Katrina victims begin getting settlement forms

Thousands have begun receiving letters about an approved final settlement related to the levee breaches during Hurricane Katrina.

A federal judge recently signed off on the amount that attorneys in the case will receive in the class-action lawsuit, clearing the way for the letters and forms to go out to flood victims. The checks would average about $200.

The lawsuits targeted the Orleans, East Jefferson and Lake Borgne Basin levee districts.

"It is real, I'll say that because that's the first question people will ask me," said attorney Joe Bruno, one of the lead plaintiffs' attorneys.

Because litigation against the U.S. Army Corps of Engineers was not successful, the settlement is based on litigation against the levee districts.

"Total pot $17 million sitting in the bank for some time," Bruno said. "We said no, you owe us interest from the day we filed suit."

Bruno said under state law, levee districts enjoy a lot of immunity, and even though a judgment can be brought against them, their assets cannot be seized, so there is little impetus to pay judgments. He said the districts' insurers ultimately settled.

And now attorneys know for sure what they will receive for years of work.

"If you think about the attorneys' fees, you eat it up, so as lawyers we decided let's just call it a day," Bruno said. We agreed not to charge any legal fees, but we said guys look, we've spent $14 million. Can we have a little bit of that cost back? So we negotiated with the defendants and we put a cap on our cost of $3.5 million. No, the lawyers did not get all the money, the lawyers go no money. The lawyers spent $14 million and recovered $3.5 so we're all losing. Do the math."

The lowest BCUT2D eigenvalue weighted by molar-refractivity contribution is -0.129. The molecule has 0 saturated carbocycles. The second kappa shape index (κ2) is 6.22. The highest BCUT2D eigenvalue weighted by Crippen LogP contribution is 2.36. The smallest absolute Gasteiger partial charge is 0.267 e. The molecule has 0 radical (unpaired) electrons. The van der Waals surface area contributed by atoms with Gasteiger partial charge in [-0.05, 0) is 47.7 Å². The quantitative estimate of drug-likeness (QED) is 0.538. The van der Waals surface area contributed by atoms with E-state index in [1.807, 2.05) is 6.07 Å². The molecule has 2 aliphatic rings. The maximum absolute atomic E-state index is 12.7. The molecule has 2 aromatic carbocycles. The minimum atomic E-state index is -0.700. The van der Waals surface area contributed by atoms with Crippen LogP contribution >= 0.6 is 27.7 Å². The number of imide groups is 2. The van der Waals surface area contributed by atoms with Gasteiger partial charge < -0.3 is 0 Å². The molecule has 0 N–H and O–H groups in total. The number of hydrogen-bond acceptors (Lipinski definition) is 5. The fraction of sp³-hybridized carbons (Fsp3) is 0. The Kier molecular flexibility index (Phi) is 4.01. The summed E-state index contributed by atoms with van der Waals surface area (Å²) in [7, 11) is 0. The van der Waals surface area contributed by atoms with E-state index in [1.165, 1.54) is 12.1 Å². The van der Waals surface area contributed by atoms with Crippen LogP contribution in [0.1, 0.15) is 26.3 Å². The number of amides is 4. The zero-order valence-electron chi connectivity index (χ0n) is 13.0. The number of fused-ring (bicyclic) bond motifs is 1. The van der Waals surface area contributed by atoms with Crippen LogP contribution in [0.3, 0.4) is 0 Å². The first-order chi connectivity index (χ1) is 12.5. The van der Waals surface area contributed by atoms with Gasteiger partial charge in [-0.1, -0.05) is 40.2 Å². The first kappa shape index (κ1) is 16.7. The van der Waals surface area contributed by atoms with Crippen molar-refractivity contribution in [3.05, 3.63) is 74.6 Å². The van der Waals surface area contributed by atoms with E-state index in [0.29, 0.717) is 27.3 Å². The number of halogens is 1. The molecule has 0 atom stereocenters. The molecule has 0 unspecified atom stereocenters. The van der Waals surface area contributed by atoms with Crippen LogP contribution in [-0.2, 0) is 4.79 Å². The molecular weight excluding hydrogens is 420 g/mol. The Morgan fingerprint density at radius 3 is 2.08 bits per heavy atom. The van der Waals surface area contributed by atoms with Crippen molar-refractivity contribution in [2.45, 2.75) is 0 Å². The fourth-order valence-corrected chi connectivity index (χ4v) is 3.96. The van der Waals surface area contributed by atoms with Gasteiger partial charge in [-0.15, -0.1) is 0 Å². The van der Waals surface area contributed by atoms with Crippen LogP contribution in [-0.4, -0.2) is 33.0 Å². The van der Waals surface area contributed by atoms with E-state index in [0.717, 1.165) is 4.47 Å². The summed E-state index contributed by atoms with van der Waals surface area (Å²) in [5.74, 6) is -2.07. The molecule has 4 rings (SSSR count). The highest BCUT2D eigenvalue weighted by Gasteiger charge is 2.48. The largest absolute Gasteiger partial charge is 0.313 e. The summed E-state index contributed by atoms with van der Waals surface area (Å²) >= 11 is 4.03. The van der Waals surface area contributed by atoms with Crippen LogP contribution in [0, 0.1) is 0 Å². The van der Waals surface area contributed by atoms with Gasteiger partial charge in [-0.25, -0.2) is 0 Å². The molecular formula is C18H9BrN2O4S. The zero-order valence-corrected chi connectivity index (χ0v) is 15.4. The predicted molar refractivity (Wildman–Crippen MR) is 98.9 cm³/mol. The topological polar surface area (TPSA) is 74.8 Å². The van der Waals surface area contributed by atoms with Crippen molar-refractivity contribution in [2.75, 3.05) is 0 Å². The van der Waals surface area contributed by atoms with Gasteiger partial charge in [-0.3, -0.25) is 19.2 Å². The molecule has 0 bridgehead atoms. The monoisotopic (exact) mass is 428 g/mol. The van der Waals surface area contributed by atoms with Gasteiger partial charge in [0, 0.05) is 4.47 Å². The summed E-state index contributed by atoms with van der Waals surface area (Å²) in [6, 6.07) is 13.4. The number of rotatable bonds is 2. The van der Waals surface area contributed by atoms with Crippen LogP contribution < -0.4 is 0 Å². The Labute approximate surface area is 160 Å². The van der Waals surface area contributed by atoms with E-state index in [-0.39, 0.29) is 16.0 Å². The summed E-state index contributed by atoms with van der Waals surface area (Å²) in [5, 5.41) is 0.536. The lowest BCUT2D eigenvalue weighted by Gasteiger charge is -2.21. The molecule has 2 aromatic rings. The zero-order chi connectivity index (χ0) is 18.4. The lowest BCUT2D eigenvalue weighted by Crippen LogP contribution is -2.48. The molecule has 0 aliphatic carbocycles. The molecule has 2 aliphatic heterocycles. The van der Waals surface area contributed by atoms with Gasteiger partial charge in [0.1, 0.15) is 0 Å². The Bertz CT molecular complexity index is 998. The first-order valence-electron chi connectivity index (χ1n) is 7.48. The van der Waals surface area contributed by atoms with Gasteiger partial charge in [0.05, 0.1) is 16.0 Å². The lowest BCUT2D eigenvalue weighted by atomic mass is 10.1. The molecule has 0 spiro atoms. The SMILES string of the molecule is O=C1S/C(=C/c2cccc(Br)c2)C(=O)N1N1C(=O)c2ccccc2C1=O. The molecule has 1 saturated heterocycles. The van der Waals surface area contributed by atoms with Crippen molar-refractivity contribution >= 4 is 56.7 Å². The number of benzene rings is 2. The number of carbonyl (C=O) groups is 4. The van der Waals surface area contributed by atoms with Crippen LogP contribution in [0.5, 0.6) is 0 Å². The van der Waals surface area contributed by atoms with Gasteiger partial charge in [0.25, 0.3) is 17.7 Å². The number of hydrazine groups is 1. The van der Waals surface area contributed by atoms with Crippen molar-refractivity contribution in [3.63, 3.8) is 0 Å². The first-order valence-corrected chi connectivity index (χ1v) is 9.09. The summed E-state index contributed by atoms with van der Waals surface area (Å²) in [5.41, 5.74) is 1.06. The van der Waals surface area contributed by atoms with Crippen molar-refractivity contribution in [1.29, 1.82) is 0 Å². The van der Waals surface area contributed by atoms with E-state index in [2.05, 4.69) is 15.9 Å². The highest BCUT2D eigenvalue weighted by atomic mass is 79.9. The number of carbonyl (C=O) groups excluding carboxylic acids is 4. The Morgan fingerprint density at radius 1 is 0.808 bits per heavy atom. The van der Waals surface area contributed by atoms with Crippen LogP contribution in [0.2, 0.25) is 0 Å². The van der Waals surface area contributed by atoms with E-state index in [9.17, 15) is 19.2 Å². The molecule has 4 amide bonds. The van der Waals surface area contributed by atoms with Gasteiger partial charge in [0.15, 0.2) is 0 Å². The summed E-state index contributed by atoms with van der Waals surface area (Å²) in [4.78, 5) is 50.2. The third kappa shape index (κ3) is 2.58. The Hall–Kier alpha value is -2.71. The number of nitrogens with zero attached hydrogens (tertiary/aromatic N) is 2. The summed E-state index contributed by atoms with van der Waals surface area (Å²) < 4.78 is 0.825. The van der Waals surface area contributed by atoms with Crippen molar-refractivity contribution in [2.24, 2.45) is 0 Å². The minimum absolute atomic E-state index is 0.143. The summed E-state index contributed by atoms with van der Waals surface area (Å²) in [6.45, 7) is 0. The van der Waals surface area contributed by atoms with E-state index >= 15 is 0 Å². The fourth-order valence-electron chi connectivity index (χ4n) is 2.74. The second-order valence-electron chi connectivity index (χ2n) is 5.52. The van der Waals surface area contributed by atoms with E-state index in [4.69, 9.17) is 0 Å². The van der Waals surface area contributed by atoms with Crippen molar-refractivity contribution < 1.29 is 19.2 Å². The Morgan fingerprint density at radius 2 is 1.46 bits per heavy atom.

He believes there is a potential for at least 400,000 claims.

"The fewer the number of folks that make claims, the higher the money. I mean, it's math," said Bruno.

"A little bit is better than none," said Lakeview resident Joyce Mohr, who has lived in Lakeview for more than 60 years. "I think they said it was about 9 feet [of floodwater]."

Bruno said even though they were unsuccessful in going after the Corps, he believes the Corps deserves the heat for the levee breaches.

"Even though we lost, I think we gave a big black eye to the Corps of Engineers," he said. "I think it changed the way they think, I think it's changed the way they do their business."

The settlement amount aside, Bruno believes the lawsuits had to be brought given the devastation the levee failures wrought on the area.

"All of a sudden, everyone has forgotten about Katrina," he said. "The people in the Lower Ninth Ward were living behind a wall that the United States Corps of Engineers has publicly declared was defective. This money is not from the Corps. The Corps has given us absolutely nothing, let's  be clear about that."

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